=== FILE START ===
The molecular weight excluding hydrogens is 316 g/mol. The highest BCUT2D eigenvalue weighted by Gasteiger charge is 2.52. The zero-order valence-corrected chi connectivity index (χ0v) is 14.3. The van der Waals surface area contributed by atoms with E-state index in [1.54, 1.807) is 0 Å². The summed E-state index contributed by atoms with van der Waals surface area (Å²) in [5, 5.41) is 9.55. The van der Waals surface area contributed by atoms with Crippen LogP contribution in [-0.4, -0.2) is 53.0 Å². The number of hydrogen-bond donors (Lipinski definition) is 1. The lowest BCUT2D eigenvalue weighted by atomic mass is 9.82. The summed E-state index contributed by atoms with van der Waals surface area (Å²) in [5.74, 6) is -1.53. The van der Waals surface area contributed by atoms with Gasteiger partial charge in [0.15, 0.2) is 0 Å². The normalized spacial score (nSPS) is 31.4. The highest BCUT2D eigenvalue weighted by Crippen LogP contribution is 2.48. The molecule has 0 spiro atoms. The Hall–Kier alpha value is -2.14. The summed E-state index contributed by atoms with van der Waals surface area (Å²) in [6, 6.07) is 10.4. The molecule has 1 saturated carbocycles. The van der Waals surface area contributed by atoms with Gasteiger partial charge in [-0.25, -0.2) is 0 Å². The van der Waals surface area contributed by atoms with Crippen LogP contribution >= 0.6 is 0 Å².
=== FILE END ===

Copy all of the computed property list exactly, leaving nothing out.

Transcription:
The molecular weight excluding hydrogens is 316 g/mol. The highest BCUT2D eigenvalue weighted by Gasteiger charge is 2.52. The zero-order valence-corrected chi connectivity index (χ0v) is 14.3. The van der Waals surface area contributed by atoms with E-state index in [1.54, 1.807) is 0 Å². The summed E-state index contributed by atoms with van der Waals surface area (Å²) in [5, 5.41) is 9.55. The van der Waals surface area contributed by atoms with Crippen LogP contribution in [-0.4, -0.2) is 53.0 Å². The number of hydrogen-bond donors (Lipinski definition) is 1. The lowest BCUT2D eigenvalue weighted by atomic mass is 9.82. The summed E-state index contributed by atoms with van der Waals surface area (Å²) in [5.74, 6) is -1.53. The van der Waals surface area contributed by atoms with Gasteiger partial charge in [0.15, 0.2) is 0 Å². The normalized spacial score (nSPS) is 31.4. The highest BCUT2D eigenvalue weighted by Crippen LogP contribution is 2.48. The molecule has 0 spiro atoms. The Hall–Kier alpha value is -2.14. The summed E-state index contributed by atoms with van der Waals surface area (Å²) in [6, 6.07) is 10.4. The molecule has 1 saturated carbocycles. The van der Waals surface area contributed by atoms with Gasteiger partial charge in [-0.25, -0.2) is 0 Å². The van der Waals surface area contributed by atoms with Crippen LogP contribution >= 0.6 is 0 Å².